Over the past decade, the prospect of transforming cancer care to the next level went from being bleak to bright, thanks to our ever-expanding knowledge of cancer genomics and the technologies that make such understanding possible.
Genomic sequencing is continuously changing the way we understand cancer. We have come to a point where the challenge is not so much how to generate large amounts of data, but how to harness the enormous amounts of genomic data churned out by ever-advancing technologies so that they translate into meaningful cancer prevention and treatment strategies.
“As we begin to identify more and more genetic alterations in a single tumor, we will need to use new ways to analyze our data,” said AACR President Carlos L. Arteaga, MD, in the AACR Cancer Progress Report 2014. “I think that the power of computational biology, which allows us to analyze many, many genetic alterations together, will revolutionize this area of cancer research.”
The application of genomic sequencing in developing new cancer therapies is far-reaching. Knowledge of genetic alterations in a person’s tumor is the driving force behind targeted therapies. While the utility of genomic sequencing in enhancing cancer therapies is quite evident from the wide array of revolutionary new treatment options, its applicability in predicting cancer susceptibility and in cancer prevention is starting to emerge.
A paper published in the AACR journal Cancer Epidemiology, Biomarkers & Prevention today is a useful example of how big data could be exploited by computational biologists to find innovative ways to improve cancer care.
In this study, a team of computational biologists from Stanford Cancer Institute addressed the uncertainty surrounding the utility of genome-wide sequencing in developing personalized breast cancer prevention strategies. The researchers used known breast cancer susceptibility variants, including those in BRCA1, BRCA2, TP53, PTEN, and 82 others, to develop a genomic risk score and assess an individual’s risk for developing breast cancer.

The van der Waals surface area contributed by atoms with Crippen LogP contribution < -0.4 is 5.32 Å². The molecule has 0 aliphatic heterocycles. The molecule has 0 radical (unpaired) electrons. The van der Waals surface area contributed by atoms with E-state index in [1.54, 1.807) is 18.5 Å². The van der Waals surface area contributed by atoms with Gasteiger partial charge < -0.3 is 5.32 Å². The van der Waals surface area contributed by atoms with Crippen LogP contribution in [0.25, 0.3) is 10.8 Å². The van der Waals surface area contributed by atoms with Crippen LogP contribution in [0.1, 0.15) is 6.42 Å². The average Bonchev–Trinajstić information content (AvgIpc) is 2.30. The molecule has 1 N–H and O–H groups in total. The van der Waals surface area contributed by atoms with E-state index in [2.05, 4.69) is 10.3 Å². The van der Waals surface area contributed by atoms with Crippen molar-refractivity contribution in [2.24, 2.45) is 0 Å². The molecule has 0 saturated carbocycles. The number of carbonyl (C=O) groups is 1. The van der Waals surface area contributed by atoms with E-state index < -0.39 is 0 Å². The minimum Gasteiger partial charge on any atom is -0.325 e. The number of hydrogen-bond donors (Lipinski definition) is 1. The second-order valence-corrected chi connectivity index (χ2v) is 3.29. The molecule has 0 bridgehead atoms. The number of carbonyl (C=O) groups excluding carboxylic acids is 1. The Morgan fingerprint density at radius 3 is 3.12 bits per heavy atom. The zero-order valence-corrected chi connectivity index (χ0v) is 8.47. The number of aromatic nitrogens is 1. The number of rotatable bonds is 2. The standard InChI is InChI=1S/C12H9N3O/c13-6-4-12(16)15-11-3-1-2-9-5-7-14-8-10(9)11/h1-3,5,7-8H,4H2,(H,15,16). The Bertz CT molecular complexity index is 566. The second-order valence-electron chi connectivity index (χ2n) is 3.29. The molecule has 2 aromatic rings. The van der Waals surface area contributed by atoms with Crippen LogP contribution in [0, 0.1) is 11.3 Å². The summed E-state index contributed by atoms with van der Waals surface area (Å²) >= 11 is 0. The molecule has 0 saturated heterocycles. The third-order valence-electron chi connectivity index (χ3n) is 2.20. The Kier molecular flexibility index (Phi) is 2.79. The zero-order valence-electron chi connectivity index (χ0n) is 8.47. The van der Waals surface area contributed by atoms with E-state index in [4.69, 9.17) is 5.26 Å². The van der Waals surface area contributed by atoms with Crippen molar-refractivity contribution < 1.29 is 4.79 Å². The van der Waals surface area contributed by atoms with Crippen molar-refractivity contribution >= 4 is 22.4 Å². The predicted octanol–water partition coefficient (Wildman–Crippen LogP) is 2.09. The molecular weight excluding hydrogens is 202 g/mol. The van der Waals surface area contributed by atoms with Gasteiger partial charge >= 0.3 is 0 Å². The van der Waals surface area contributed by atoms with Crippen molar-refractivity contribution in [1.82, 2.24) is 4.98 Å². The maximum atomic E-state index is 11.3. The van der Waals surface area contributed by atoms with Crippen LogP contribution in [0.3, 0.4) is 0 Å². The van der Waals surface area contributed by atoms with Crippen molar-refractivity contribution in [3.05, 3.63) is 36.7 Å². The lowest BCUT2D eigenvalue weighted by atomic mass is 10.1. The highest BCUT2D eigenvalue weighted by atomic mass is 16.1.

With the computational model they developed, they found that the variance of the risk score based on the 86 known breast cancer susceptibility variants for women in the United States was five times higher than what was estimated in previous studies. The higher the variance, the greater our ability to identify an individual’s risk score, lead author Alice S. Whittemore, PhD, professor of epidemiology and biostatistics at Stanford, explained.
“As we keep identifying additional breast cancer variants that can further explain the difference between my risk versus yours, the variance of the genetic risk score in the population will increase, and the potential utility of genomic sequencing will grow,” said Weiva Sieh, MD, PhD, assistant professor and epidemiologist at Stanford, and first author on this study.
Leveraging big data to improve breast cancer risk prediction is, in fact, one of the goals of a brand new initiative by the National Institutes of Health (NIH).
On Oct. 9, the NIH announced its Big Data to Knowledge (BD2K) initiative in which it is investing nearly $32 million in 2014, with a projected total investment of nearly $656 million through 2020. According to the press release, this initiative will “develop new strategies to analyze and leverage the explosion of increasingly complex biomedical data sets, often referred to as big data.”
The ultimate goal of this initiative is to exploit the power of big data in improving human health. Some examples cited include an improved ability to predict who is at increased risk for breast cancer, heart attack, and other diseases and conditions, and better ways to treat and prevent them.
To achieve these goals, the initiative will develop innovative approaches to address the various aspects of big data science; coordinate the characterization of a variety of human cells and tissues that respond to cancer drugs and other factors; address the discovery, access, and citation of biomedical research data sets; and support the education and training of current and future generations of researchers who will specialize in data science fields.
This is clearly a very promising time for cancer research. Big initiatives to decipher big data are stepping stones to comprehensive cancer care that integrates cancer genomics into cancer prevention and treatment.
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